In conclusion, our study has shown the additional value of urinary Mtb antigens cocktail to improve pulmonary TB diagnosis especially in peripheral health settings. Further study is needed to get the better estimation for the specificity, and study algorithm that combines clinical, laboratory, and radiology results should be developed and tested to have better management and treatment for TB.
Conflicts of Interest
No potential conflicts of interest relevant to this article were reported.
Dewi Kartika Turbawaty, Adhi Kristianto Sugianli, and Ida Parwati contributed equally to this work. All authors equally contributed to the analysis and writing of the study report and approved the final manuscript.
This research was funded by Universitas Padjadjaran through grant-in-aid for Academic Leadership Grant for Professor Ida Parwati. The authors would like to thank Herman Kosasih from INA-RESPOND for writing help and advice. They are extremely grateful to the patients who participated in the study.
- United Nations Programme on HIV/AIDS, Global AIDS Update 2016, vol. 30, UNAIDS, Geneva, Switzerland, 2016.
- World Health Organization, Global Tuberculosis Report 2015, World Health Organization, Geneva, Switzerland, 2015.
- M. Kalra, G. K. Khuller, A. Grover, D. Behera, A. Wanchu, and I. Verma, “Utility of a combination of RD1 and RD2 antigens as a diagnostic marker for tuberculosis,” Diagnostic Microbiology and Infectious Disease, vol. 66, no. 2, pp. 153–161, 2010.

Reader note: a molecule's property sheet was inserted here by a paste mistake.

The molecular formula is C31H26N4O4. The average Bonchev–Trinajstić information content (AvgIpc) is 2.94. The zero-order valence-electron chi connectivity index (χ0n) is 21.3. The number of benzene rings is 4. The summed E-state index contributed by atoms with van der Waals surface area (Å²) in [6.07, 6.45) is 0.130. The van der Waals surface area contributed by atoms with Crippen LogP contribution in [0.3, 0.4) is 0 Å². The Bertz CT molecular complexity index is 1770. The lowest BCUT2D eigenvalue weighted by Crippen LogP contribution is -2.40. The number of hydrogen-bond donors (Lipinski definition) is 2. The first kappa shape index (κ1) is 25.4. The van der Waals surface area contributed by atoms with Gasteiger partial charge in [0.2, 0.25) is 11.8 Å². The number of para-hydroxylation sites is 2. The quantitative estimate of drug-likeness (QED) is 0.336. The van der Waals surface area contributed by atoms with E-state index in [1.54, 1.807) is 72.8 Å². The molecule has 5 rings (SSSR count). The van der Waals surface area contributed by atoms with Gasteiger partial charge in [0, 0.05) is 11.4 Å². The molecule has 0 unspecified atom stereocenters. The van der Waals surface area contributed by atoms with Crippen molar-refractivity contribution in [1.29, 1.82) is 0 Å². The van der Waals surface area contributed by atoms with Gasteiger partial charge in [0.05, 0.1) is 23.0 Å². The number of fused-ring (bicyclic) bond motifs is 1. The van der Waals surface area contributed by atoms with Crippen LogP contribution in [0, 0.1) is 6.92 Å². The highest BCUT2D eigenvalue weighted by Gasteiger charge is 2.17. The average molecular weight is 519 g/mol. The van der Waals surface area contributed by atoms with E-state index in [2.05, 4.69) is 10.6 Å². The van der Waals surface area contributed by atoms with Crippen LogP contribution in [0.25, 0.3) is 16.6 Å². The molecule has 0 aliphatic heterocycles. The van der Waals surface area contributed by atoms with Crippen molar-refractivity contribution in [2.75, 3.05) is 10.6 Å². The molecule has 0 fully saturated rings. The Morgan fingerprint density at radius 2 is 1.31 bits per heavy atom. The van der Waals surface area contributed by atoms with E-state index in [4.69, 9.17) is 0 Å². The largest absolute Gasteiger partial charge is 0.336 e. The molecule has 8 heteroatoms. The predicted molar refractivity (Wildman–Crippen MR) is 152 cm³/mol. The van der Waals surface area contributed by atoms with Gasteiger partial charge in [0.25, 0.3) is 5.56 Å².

- M. A. Aziz, K. Ryszewska, A. Laszlo, and L. Blanc, Strategic approach for the strengthening of laboratory services for tuberculosis control, World Health Organization, Geneva, Switzerland, 2006.
- T. Caliskan and H. Kaya, “Smear-Negative Pulmonary Tuberculosis,” Eurasian Journal of Pulmonology, vol. 17, no. 2, pp. 75–79, 2015.
- H. L. Rieder, A. V. Deun, K. M. Kai et al., Priorities for Tuberculosis Bacteriology Services in Low-Income Countries, International Union Against Tuberculosis and Lung Disease, 2007.
- S. H. Kaufmann and S. K. Parida, “Tuberculosis in Africa: learning from pathogenesis for biomarker identification,” Cell Host & Microbe, vol. 4, no. 3, pp. 219–228, 2008.
- R. Diel, R. Loddenkemper, K. Meywald-Walter, S. Niemann, and A. Nienhaus, “Predictive value of a whole blood IFN-γ assay for the development of active tuberculosis disease after recent infection with Mycobacterium tuberculosis,” American Journal of Respiratory and Critical Care Medicine, vol. 177, no. 10, pp. 1164–1170, 2008.